There are also a fair number of support abilities like smithing and alchemy that can provide you with very rewarding results. Develop these skills and you'll be able to use weapons, armor and potions of your own design. There is nothing more satisfying than knowing that all that time you spent crafting armor or potions saved your life. All of this is in support of the sneaking, fighting, questing and loot gathering that you'll spend most of your time doing. You will mingle in the streets, crawl through dungeons, and climb tall mountains, fighting monsters and meeting creatures big and small. Everything you do will feel meaningful and rewarding.
If that's not enough, there are also the dragons which take the place of boss fights that can happen anywhere. While some happen at specific spots because of story, others can appear randomly while you are travelling somewhere. What are your spoils for wearing down a dragon and finally slaying it? You get to absorb its soul which allows you to use powerful Shouts in the dragon tongue. These shouts are incredibly powerful spells that can range from a simple but strong push to controlling the weather to your advantage.
First, the bad news. It appears that Skyrim doesn't support non-widescreen TVs. If you don't have a widescreen, expect to have words in the menu system running off the sides of the screen and so far, I haven't found a way to adjust the viewable section of the screen which is sad consider a lot of games have decided to allow you to do that recently. Also, while Skyrim is a stunning game to look at, it comes with rather long load times on consoles if you haven't installed it. While unscientific, it appeared to me that the load times did decrease to a noticeable degree if you install the game. Also, despite these long load times, the game does still have hick-ups where it will freeze momentarily. While it's not something to be concerned about and is otherwise hardly noticeable, it's still there and slightly disorienting.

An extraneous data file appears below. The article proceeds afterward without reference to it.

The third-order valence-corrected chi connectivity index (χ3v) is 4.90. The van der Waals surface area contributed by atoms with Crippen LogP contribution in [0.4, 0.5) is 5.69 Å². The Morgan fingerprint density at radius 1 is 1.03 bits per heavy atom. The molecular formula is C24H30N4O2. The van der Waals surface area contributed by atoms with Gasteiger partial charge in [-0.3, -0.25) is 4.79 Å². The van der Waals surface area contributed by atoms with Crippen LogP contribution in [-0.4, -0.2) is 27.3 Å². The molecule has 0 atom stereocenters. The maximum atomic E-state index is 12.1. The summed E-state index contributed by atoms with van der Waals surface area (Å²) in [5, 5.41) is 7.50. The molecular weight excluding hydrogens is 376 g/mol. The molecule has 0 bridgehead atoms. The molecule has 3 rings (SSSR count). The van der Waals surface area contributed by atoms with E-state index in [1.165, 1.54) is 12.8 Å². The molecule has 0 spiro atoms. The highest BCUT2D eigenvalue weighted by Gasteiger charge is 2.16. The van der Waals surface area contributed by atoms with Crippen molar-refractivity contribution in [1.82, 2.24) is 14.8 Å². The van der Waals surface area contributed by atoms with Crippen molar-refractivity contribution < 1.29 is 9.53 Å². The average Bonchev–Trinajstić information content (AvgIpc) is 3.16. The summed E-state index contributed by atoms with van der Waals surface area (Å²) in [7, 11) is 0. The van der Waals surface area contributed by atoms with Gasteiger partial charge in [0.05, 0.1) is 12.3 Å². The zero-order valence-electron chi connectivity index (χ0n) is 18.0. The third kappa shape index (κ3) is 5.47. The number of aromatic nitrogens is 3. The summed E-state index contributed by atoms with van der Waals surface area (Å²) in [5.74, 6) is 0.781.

However, the long load times are so that both the world and even the menu itself wow you. Not all of the textures look great up close but as a whole, the hand crafted lands of Skyrim are a wonder to behold. When you climb to the top of a mountain, look over the world and your eyes pop out (they will), remember that people actually made that. The game doesn't always stand up to close inspection but if you are actually playing the game instead of nitpicking, you are only ever going to see a lush, green world filled with gorgeous architecture and panoramic views that will suck you in.